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More Nostrum left me cold as well, so I'd go for Antike.
 
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Dane Peacock
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I have played both games 5+ times.

Mare Nostrum is beautiful and plays smoothly, but the trading element seems to dominate the game.

Antike plays blazingly fast and it has become my favorite civ lite game.

Antike is the easy choice for me.
 
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Maarten D. de Jong
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I think I would prefer Mare Nostrum over Antike, though both have their strengths and weaknesses. Antike plays very quickly, giving you the feeling that you're always busy. Even a slow player cannot slow the game down much. Mare Nostrum suffers from the 'wait for your turn'-syndrome.

On the other hand, I am beginning to dislike the tendency of Antike to devolve into a stand-off which is won by someone other than the parties which are dishing it out. There is almost no way in which to achieve the upper and decisive military hand over someone else, meaning that the attacker is severely weakened too, automatically painting big bull's eyes on his own provinces and temples. (Excuse me: did I say stand-off? I meant game of chicken.) In Mare Nostrum, the different military abilities force players into different modes of attack, keeping the game fresh and lively. Since combat is decided by dice (with modifiers) and not by a simple one-on-one removal formula, combat is not very predictable too. An attacker is weakened by an attack, but usually not so much that the vultures immediately take wing.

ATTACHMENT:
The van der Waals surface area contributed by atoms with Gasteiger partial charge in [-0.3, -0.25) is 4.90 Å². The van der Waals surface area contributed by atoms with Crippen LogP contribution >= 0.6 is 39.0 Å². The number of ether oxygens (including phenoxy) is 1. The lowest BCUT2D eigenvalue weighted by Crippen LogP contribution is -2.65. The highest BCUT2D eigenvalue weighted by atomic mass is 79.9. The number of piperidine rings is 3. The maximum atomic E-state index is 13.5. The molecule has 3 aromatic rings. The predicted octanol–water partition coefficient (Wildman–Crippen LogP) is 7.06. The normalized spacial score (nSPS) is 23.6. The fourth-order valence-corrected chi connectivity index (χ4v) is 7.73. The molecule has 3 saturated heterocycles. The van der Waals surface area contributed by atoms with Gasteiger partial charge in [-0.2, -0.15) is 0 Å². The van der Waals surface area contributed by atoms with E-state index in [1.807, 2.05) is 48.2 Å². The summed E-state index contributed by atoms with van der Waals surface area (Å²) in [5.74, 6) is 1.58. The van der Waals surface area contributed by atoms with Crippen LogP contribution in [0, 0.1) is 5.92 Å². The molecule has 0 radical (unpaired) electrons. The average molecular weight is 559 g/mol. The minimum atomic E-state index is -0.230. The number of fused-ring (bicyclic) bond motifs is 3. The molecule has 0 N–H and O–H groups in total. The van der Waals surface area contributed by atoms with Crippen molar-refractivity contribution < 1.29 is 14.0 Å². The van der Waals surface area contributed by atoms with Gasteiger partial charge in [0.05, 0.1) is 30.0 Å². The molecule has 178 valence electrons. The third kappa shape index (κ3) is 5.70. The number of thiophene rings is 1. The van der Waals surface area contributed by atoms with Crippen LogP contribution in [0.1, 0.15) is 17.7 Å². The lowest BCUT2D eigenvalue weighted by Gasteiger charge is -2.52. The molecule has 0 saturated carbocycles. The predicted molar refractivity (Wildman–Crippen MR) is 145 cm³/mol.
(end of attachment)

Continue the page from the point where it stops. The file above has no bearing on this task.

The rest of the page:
In both games, advances are simple and worthwhile---but in Antike, everyone can obtain them. This levels the playing field between players over time, with then the sole distinguishing factor how efficient you've been in building up your society. In Mare Nostrum, your advantages are unique and dangerous in their own right. Once again, in terms of variety, Mare Nostrum holds the upper hand here.